The Bible Says What? ‘On the third day, God created… a mikveh!’
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The Bible Says What? ‘On the third day, God created… a mikveh!’

 Rabbi Debbie Young-Somers takes a controversial issue from the Torah and offers a Reform Jewish response

Example of a Mikveh - (White Stork Synagogue in Wroclaw, Poland. (Wikipedia/Stefan Walkowski))
Example of a Mikveh - (White Stork Synagogue in Wroclaw, Poland. (Wikipedia/Stefan Walkowski))

We all know the story of creation: the seven days, which may or may not follow an evolutionary pattern, to create the world as we know it. I have read it so many times, but far too often take it for granted, because it is such a well-known narrative. 

It was only over the past few months, while training with Boston’s Mayyim Hayyim as a mikveh guide, that I reread Genesis 1:9-10. “God said, ‘Let the water below the sky be gathered into one area, that the dry land may appear.’ And it was so.” (Genesis 1:9). I realised this gathering of water into one area is called a mikveh – meaning a gathering of water.

So many people associate mikveh with negative words, such as “impurity” (a very poor translation of the Hebrew tamei). The waters of the mikveh don’t make us “pure” but serves to honour moments of change and transformation in our lives, whether honouring the regular cycles of our bodies, or marking larger moments of shift.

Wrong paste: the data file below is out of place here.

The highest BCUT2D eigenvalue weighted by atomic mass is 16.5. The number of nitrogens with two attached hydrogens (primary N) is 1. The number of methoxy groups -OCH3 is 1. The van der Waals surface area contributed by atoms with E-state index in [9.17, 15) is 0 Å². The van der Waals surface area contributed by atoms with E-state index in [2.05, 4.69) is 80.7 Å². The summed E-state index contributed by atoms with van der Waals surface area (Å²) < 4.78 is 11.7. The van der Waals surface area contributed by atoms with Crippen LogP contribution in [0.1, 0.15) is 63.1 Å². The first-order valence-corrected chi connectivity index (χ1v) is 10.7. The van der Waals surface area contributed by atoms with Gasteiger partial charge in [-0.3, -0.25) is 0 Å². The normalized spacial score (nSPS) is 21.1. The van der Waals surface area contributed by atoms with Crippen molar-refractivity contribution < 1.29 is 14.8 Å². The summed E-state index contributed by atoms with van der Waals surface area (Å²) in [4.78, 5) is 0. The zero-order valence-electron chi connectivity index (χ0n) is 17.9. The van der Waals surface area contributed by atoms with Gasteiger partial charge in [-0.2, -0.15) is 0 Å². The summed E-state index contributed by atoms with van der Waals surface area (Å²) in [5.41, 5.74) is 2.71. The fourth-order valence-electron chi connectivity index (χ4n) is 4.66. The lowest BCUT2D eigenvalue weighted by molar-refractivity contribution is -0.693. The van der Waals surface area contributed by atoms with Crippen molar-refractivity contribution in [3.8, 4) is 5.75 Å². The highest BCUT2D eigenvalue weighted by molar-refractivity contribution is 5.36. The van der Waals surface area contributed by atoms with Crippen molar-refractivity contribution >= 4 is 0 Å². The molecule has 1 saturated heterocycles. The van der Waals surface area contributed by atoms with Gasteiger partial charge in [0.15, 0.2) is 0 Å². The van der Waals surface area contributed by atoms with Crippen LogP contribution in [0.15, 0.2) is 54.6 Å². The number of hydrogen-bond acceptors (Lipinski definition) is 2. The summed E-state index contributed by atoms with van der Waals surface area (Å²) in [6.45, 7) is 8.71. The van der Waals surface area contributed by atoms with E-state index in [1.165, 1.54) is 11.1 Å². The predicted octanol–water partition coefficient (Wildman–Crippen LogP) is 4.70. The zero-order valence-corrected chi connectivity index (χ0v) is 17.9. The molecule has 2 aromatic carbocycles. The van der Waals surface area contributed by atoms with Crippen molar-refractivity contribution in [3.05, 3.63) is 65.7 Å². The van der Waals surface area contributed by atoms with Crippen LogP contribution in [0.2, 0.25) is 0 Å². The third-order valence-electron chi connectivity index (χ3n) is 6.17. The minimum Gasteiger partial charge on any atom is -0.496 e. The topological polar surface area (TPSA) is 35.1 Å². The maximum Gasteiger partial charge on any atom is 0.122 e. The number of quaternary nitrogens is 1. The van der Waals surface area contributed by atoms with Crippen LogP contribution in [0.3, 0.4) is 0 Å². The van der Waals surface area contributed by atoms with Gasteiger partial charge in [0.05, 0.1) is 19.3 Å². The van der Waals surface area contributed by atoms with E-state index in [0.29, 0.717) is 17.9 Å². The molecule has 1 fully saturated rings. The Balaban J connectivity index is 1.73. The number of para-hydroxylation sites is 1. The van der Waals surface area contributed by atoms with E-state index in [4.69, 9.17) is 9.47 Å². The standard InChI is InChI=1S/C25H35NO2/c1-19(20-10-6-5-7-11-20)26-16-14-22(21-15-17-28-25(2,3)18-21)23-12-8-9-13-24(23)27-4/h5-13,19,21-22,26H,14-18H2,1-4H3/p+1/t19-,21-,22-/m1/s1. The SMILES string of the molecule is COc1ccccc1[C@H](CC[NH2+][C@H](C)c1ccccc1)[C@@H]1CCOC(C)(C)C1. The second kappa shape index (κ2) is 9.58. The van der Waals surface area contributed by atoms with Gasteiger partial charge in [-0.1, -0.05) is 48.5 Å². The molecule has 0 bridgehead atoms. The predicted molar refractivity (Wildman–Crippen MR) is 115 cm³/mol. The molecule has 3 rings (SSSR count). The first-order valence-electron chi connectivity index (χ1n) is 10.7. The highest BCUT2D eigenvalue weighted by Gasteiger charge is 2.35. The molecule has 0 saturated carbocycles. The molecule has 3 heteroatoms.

I was incredibly excited to find this beautiful origin story of the mikveh. The gathering of the primordial waters by God during creation roots our own water rituals in the act of creation, rather than in any acts of purification. When we immerse in a mikveh, we allow ourselves the opportunity of regeneration and refreshment, change and transformation honoured in ritual.  

We are not yet out of the Covid-19 woods, but I found myself in June creating a mikveh ritual for leaving lockdown, ritualising our loss, and our re-emergence into the world created by the gathering of waters. As God used the gathering of waters to help the land we would live on emerge, we can use our own gathering of waters to allow ourselves space to process our own transformative moments, and find solid ground to stand on again. 

  •  Rabbi Debbie Young-Somers serves Edgware and Hendon Reform Synagogue
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